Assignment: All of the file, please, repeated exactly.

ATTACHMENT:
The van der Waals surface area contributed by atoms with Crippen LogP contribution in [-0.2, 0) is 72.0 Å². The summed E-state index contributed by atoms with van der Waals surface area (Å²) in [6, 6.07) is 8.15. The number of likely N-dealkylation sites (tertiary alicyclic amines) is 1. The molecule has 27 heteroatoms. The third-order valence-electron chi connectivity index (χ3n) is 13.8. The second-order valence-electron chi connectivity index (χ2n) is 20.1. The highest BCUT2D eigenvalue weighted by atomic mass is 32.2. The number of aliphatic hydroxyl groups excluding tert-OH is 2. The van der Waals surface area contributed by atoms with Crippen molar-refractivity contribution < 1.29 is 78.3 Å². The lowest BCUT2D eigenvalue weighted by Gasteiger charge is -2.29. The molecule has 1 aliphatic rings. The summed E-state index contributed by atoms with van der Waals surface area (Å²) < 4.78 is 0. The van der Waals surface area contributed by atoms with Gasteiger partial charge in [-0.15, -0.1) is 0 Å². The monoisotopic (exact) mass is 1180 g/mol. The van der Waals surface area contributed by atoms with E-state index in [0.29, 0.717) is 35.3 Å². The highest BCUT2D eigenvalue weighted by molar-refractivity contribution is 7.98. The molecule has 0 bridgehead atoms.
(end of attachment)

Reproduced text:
The van der Waals surface area contributed by atoms with Crippen LogP contribution in [-0.2, 0) is 72.0 Å². The summed E-state index contributed by atoms with van der Waals surface area (Å²) in [6, 6.07) is 8.15. The number of likely N-dealkylation sites (tertiary alicyclic amines) is 1. The molecule has 27 heteroatoms. The third-order valence-electron chi connectivity index (χ3n) is 13.8. The second-order valence-electron chi connectivity index (χ2n) is 20.1. The highest BCUT2D eigenvalue weighted by atomic mass is 32.2. The number of aliphatic hydroxyl groups excluding tert-OH is 2. The van der Waals surface area contributed by atoms with Crippen molar-refractivity contribution < 1.29 is 78.3 Å². The lowest BCUT2D eigenvalue weighted by Gasteiger charge is -2.29. The molecule has 1 aliphatic rings. The summed E-state index contributed by atoms with van der Waals surface area (Å²) < 4.78 is 0. The van der Waals surface area contributed by atoms with Gasteiger partial charge in [-0.15, -0.1) is 0 Å². The monoisotopic (exact) mass is 1180 g/mol. The van der Waals surface area contributed by atoms with E-state index in [0.29, 0.717) is 35.3 Å². The highest BCUT2D eigenvalue weighted by molar-refractivity contribution is 7.98. The molecule has 0 bridgehead atoms.